Tuesday Sep 16, 2008

Last Shift for Jack Falla

The night after the Devils played the last game of their 2007-2008 season, I ordered the pile of sports books that had collected on my nightstand and began devoting former hockey-watching hours to reading. I had picked up Jack Falla's Home Ice based on a blurb for it in some other hockey-related reading, and Saved came as an amazon.com recommendation. Read them in that order, saw a bit of an autobiographical cameo in the fictional Saved (I don't think you can write a purely fictional hockey novel), and blogged about how much I enjoyed them. Falla's writing made me forget the bad parts of last year's Devils campaign and had me wishing for cold weather and clean sheets of ice on which to experience the good parts all over again, one year later.

An amazingly happy thing happened after I wrote that blog entry in April: Jack Falla commented on it. Whether he discovered it through vanity Googling or because his agent found and forwarded the link, it was the same electric jolt to me. In the comment, Falla tipped a book that would be published in the early fall (now), and an idea for another novel.

I'm looking my pristine copy of Open Ice, the sequel to Home Ice, with the amazingly sad realization that this will be Falla's last book. Falla died Sunday morning at the age of 62. The hockey world has lost a voice of the people, not someone interested in ratings or controvery but a simple explanation of why we find a simple game fascinating. In Open Ice, Falla conveys how a chance mention of Montreal great Jean Beliveau in his first encounter with his (future) wife immediately cemented the relationship; having met Beliveau once, for 3 minutes, I could immediately relate to the backstory. That's sports writing ascended to a hockey cathedral in its own right, to borrow another phrase of his.

I'm hitting control-Z on the other two books in progress now, and picking up Open Ice tonight, sure that Falla's last shift as a writer was as spirited, fun, and memorable as his others. That's the way the game should be played.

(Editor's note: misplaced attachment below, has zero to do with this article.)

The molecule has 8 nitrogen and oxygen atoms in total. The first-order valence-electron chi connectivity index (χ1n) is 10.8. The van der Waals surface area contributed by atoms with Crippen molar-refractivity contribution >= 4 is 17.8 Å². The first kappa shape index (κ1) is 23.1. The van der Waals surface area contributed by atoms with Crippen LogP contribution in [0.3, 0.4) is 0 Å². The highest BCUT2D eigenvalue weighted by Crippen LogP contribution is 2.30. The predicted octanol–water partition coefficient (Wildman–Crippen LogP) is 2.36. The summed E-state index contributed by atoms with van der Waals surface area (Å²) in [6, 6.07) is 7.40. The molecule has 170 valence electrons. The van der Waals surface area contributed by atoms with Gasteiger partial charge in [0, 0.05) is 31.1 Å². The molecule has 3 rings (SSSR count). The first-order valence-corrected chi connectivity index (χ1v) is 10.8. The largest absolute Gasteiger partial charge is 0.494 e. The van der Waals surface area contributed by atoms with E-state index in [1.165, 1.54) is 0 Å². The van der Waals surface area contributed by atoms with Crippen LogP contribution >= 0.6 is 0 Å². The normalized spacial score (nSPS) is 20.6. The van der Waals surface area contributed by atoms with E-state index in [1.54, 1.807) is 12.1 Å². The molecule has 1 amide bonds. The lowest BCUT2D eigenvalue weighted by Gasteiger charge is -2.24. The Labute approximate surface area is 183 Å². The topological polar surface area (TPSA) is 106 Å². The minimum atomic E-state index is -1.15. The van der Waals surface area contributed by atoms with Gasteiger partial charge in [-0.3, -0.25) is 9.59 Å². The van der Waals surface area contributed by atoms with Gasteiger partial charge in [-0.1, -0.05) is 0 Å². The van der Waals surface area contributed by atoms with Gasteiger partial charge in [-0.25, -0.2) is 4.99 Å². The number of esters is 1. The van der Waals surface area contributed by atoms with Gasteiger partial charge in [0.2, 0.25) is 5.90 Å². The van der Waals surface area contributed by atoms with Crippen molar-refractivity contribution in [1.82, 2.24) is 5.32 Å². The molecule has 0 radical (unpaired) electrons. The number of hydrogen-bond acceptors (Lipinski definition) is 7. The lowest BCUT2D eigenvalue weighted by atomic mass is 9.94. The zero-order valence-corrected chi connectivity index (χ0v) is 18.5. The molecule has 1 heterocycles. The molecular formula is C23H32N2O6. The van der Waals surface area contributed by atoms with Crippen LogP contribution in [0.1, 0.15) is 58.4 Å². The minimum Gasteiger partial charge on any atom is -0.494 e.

[cross-posted to my hockey blog]

Monday Aug 11, 2008

Olympic Proportions

I'm regularly blown away by the comparative "regular guy" nature of hockey players, from kids to adult beer leaguers to professionals who will stop to talk, meet fans, and sign anything (or anyone) at just about anytime.

Today's coolness: I'm on my way to San Francisco, in Newark airport for a flight delay that is now just about as long as the flight itself (hey, mid-day thunderstorms will do that, no harm, no foul on this one). At this point I'm unclear as to whether I renewed my airport lounge membership, or what affinity card works where. So I tried, was given a polite "no", and then the guy in line next to me says "He can be my guest, he's a fellow hockey guy." All because I'm wearing my favorite "Miracle on Ice" t-shirt, attempting to channel a bit of the spirit of Lake Placid to our athletes in Beijing (wrong season, wrong sports, right idea).

Turns out my line-mate of the random rotation plays (more seriously than I do) in Chicago, is equally delayed here in Newark, and was just being nice. You want the antidote to air (or road) rage? Play more hockey.

Monday Nov 05, 2007

Making It By Not Making It Big

I spent half of yesterday at my first-ever USA Hockey Coaching Education Program, held in the municipal courtroom in Brick Township. For $30, and listening to several hours of speakers covering safety, sportsmanship, coaching styles, goaltending, and the Atlantic District coaching certifications, I was granted an Initiation, Level 1 USA Hockey coach's card. I'm semi-official; I'll pass a carding check if I'm needed to fill in on the bench.

Despite the seemingly dry nature of the day (one could argue the venue matched the content), it's an impressive operation. In addition to the hockey-noob class in the big room, there was a 2nd level training, and the conclusion of a weekend-long advanced level seminar all proceeding in parallel. Everybody had a different reason to attend: new high school coaches, coaches just starting the certification process, long-time coaches re-starting certifications that had expired, or in my case, a prospective coach for younger kids. Some of us have kids who play, some are just interested in staying close to hockey.

Highlight of the day was hearing from Steve Riley, our very own Devils Youth goalie coach, who gave a half hour whirlwind tour of teaching goalies how to skate. Not your usual approach to goalie practice, and delivered in a whimsical tone that is uncharacteristic of a practicing goalie. Goalies are supposed to be weird; we laugh at them and rarely with them. Riley's concluding remarks were one of the few things I wrote down during the day's course: You can practice hard and develop skills with the hopes of playing NCAA Division 1-A hockey, and if you do that well then you might not have to play hockey for a living. It's rare indeed to hear a coach emphasize education over sports, but more practically, the long-term value of education enabling and cementing your ability to play that sport when, where and how you like, as opposed to it defining and bounding your sense of self-worth.